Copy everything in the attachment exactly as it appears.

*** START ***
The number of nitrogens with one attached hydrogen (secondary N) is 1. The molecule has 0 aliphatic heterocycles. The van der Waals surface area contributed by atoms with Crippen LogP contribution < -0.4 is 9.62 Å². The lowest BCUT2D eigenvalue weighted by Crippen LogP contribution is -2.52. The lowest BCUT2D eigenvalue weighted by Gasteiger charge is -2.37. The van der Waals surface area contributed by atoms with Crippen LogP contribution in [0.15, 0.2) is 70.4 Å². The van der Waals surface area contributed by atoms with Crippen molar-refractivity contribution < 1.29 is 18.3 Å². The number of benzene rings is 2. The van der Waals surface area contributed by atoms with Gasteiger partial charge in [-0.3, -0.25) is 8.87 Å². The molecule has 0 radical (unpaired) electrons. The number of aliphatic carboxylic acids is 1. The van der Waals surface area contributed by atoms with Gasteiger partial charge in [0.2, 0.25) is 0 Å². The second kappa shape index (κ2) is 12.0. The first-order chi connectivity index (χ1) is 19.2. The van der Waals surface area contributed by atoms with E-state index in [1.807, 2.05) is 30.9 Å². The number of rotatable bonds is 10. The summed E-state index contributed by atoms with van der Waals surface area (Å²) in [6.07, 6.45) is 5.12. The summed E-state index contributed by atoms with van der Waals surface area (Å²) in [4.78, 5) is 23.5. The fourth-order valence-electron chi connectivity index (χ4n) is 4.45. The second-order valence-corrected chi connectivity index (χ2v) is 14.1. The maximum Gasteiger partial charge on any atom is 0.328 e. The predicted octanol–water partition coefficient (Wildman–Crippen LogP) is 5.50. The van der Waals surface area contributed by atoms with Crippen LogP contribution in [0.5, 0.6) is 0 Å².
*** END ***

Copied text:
The number of nitrogens with one attached hydrogen (secondary N) is 1. The molecule has 0 aliphatic heterocycles. The van der Waals surface area contributed by atoms with Crippen LogP contribution < -0.4 is 9.62 Å². The lowest BCUT2D eigenvalue weighted by Crippen LogP contribution is -2.52. The lowest BCUT2D eigenvalue weighted by Gasteiger charge is -2.37. The van der Waals surface area contributed by atoms with Crippen LogP contribution in [0.15, 0.2) is 70.4 Å². The van der Waals surface area contributed by atoms with Crippen molar-refractivity contribution < 1.29 is 18.3 Å². The number of benzene rings is 2. The van der Waals surface area contributed by atoms with Gasteiger partial charge in [-0.3, -0.25) is 8.87 Å². The molecule has 0 radical (unpaired) electrons. The number of aliphatic carboxylic acids is 1. The van der Waals surface area contributed by atoms with Gasteiger partial charge in [0.2, 0.25) is 0 Å². The second kappa shape index (κ2) is 12.0. The first-order chi connectivity index (χ1) is 19.2. The van der Waals surface area contributed by atoms with E-state index in [1.807, 2.05) is 30.9 Å². The number of rotatable bonds is 10. The summed E-state index contributed by atoms with van der Waals surface area (Å²) in [6.07, 6.45) is 5.12. The summed E-state index contributed by atoms with van der Waals surface area (Å²) in [4.78, 5) is 23.5. The fourth-order valence-electron chi connectivity index (χ4n) is 4.45. The second-order valence-corrected chi connectivity index (χ2v) is 14.1. The maximum Gasteiger partial charge on any atom is 0.328 e. The predicted octanol–water partition coefficient (Wildman–Crippen LogP) is 5.50. The van der Waals surface area contributed by atoms with Crippen LogP contribution in [0.5, 0.6) is 0 Å².